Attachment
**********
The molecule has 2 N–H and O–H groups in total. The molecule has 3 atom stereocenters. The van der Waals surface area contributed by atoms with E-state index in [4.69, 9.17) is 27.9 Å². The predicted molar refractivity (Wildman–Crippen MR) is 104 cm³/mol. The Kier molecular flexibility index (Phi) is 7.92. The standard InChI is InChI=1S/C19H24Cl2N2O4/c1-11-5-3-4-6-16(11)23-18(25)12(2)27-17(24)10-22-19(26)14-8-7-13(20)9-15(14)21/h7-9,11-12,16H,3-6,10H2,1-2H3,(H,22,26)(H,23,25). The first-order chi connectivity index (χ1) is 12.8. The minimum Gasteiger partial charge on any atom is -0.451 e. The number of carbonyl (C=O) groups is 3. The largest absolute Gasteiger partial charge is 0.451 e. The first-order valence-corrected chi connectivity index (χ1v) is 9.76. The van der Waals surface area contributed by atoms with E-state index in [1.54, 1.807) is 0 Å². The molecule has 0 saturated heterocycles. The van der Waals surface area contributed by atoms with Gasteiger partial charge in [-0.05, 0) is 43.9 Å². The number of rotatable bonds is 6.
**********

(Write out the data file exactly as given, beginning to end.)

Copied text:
The molecule has 2 N–H and O–H groups in total. The molecule has 3 atom stereocenters. The van der Waals surface area contributed by atoms with E-state index in [4.69, 9.17) is 27.9 Å². The predicted molar refractivity (Wildman–Crippen MR) is 104 cm³/mol. The Kier molecular flexibility index (Phi) is 7.92. The standard InChI is InChI=1S/C19H24Cl2N2O4/c1-11-5-3-4-6-16(11)23-18(25)12(2)27-17(24)10-22-19(26)14-8-7-13(20)9-15(14)21/h7-9,11-12,16H,3-6,10H2,1-2H3,(H,22,26)(H,23,25). The first-order chi connectivity index (χ1) is 12.8. The minimum Gasteiger partial charge on any atom is -0.451 e. The number of carbonyl (C=O) groups is 3. The largest absolute Gasteiger partial charge is 0.451 e. The first-order valence-corrected chi connectivity index (χ1v) is 9.76. The van der Waals surface area contributed by atoms with E-state index in [1.54, 1.807) is 0 Å². The molecule has 0 saturated heterocycles. The van der Waals surface area contributed by atoms with Gasteiger partial charge in [-0.05, 0) is 43.9 Å². The number of rotatable bonds is 6.